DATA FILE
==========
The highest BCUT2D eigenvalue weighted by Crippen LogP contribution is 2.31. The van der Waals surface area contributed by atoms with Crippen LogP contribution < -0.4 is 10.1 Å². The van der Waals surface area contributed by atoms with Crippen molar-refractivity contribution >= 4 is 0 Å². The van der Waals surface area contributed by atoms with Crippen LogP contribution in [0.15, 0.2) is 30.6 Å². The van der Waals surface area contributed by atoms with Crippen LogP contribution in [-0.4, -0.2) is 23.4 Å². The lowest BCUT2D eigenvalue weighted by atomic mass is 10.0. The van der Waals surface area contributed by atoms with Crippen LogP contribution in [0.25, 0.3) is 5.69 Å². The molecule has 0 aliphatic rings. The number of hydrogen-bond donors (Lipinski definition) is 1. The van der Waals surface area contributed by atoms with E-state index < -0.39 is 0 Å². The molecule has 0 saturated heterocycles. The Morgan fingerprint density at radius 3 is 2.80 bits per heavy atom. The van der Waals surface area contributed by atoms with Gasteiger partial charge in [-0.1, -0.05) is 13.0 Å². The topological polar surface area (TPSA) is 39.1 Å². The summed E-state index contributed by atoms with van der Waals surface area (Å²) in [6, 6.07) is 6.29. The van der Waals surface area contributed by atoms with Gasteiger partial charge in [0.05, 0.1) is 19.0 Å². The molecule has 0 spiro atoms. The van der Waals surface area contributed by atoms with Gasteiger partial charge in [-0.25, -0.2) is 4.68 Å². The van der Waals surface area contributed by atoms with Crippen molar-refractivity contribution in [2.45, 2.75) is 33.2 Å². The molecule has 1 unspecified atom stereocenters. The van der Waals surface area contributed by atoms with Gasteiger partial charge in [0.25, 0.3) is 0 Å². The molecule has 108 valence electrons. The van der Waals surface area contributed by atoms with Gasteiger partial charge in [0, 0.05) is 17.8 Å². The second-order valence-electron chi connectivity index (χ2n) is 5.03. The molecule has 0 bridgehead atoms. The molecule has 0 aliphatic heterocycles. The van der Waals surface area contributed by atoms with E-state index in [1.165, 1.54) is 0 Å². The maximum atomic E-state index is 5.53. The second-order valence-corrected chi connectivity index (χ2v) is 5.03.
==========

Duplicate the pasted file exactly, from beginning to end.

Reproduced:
The highest BCUT2D eigenvalue weighted by Crippen LogP contribution is 2.31. The van der Waals surface area contributed by atoms with Crippen LogP contribution < -0.4 is 10.1 Å². The van der Waals surface area contributed by atoms with Crippen molar-refractivity contribution >= 4 is 0 Å². The van der Waals surface area contributed by atoms with Crippen LogP contribution in [0.15, 0.2) is 30.6 Å². The van der Waals surface area contributed by atoms with Crippen LogP contribution in [-0.4, -0.2) is 23.4 Å². The lowest BCUT2D eigenvalue weighted by atomic mass is 10.0. The van der Waals surface area contributed by atoms with Crippen LogP contribution in [0.25, 0.3) is 5.69 Å². The molecule has 0 aliphatic rings. The number of hydrogen-bond donors (Lipinski definition) is 1. The van der Waals surface area contributed by atoms with E-state index < -0.39 is 0 Å². The molecule has 0 saturated heterocycles. The Morgan fingerprint density at radius 3 is 2.80 bits per heavy atom. The van der Waals surface area contributed by atoms with Gasteiger partial charge in [-0.1, -0.05) is 13.0 Å². The topological polar surface area (TPSA) is 39.1 Å². The summed E-state index contributed by atoms with van der Waals surface area (Å²) in [6, 6.07) is 6.29. The van der Waals surface area contributed by atoms with Gasteiger partial charge in [0.05, 0.1) is 19.0 Å². The molecule has 0 spiro atoms. The van der Waals surface area contributed by atoms with Gasteiger partial charge in [-0.25, -0.2) is 4.68 Å². The van der Waals surface area contributed by atoms with Crippen molar-refractivity contribution in [2.45, 2.75) is 33.2 Å². The molecule has 1 unspecified atom stereocenters. The van der Waals surface area contributed by atoms with Gasteiger partial charge in [0.25, 0.3) is 0 Å². The molecule has 108 valence electrons. The van der Waals surface area contributed by atoms with Gasteiger partial charge in [0, 0.05) is 17.8 Å². The second-order valence-electron chi connectivity index (χ2n) is 5.03. The molecule has 0 bridgehead atoms. The molecule has 0 aliphatic heterocycles. The van der Waals surface area contributed by atoms with E-state index in [1.165, 1.54) is 0 Å². The maximum atomic E-state index is 5.53. The second-order valence-corrected chi connectivity index (χ2v) is 5.03.